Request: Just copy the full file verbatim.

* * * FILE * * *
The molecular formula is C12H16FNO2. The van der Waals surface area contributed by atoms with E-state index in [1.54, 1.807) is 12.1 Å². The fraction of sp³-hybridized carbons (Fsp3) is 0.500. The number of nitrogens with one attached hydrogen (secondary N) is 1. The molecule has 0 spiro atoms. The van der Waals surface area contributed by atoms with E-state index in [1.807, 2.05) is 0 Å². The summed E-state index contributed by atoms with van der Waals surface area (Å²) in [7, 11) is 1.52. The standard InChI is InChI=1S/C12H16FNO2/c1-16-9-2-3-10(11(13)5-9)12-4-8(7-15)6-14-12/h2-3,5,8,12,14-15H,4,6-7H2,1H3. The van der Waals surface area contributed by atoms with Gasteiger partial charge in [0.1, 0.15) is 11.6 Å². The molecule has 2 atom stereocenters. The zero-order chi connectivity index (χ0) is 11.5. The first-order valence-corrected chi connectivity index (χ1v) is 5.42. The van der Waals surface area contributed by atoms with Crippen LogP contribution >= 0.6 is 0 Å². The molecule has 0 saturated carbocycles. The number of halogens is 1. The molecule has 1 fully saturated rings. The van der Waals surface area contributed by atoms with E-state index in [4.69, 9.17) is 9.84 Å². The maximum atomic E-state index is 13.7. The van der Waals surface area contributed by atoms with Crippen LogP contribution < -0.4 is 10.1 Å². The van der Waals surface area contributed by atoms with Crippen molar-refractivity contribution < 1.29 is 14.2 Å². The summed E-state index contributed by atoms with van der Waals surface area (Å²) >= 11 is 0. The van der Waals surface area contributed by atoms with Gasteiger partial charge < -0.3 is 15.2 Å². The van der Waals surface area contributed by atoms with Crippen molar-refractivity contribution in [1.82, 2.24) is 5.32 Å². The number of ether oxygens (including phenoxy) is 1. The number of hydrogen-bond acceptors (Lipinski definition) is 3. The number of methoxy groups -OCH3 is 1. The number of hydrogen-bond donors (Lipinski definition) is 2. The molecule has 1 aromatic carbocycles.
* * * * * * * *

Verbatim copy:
The molecular formula is C12H16FNO2. The van der Waals surface area contributed by atoms with E-state index in [1.54, 1.807) is 12.1 Å². The fraction of sp³-hybridized carbons (Fsp3) is 0.500. The number of nitrogens with one attached hydrogen (secondary N) is 1. The molecule has 0 spiro atoms. The van der Waals surface area contributed by atoms with E-state index in [1.807, 2.05) is 0 Å². The summed E-state index contributed by atoms with van der Waals surface area (Å²) in [7, 11) is 1.52. The standard InChI is InChI=1S/C12H16FNO2/c1-16-9-2-3-10(11(13)5-9)12-4-8(7-15)6-14-12/h2-3,5,8,12,14-15H,4,6-7H2,1H3. The van der Waals surface area contributed by atoms with Gasteiger partial charge in [0.1, 0.15) is 11.6 Å². The molecule has 2 atom stereocenters. The zero-order chi connectivity index (χ0) is 11.5. The first-order valence-corrected chi connectivity index (χ1v) is 5.42. The van der Waals surface area contributed by atoms with Crippen LogP contribution >= 0.6 is 0 Å². The molecule has 0 saturated carbocycles. The number of halogens is 1. The molecule has 1 fully saturated rings. The van der Waals surface area contributed by atoms with E-state index in [4.69, 9.17) is 9.84 Å². The maximum atomic E-state index is 13.7. The van der Waals surface area contributed by atoms with Crippen LogP contribution < -0.4 is 10.1 Å². The van der Waals surface area contributed by atoms with Crippen molar-refractivity contribution < 1.29 is 14.2 Å². The summed E-state index contributed by atoms with van der Waals surface area (Å²) >= 11 is 0. The van der Waals surface area contributed by atoms with Gasteiger partial charge < -0.3 is 15.2 Å². The van der Waals surface area contributed by atoms with Crippen molar-refractivity contribution in [1.82, 2.24) is 5.32 Å². The number of ether oxygens (including phenoxy) is 1. The number of hydrogen-bond acceptors (Lipinski definition) is 3. The number of methoxy groups -OCH3 is 1. The number of hydrogen-bond donors (Lipinski definition) is 2. The molecule has 1 aromatic carbocycles.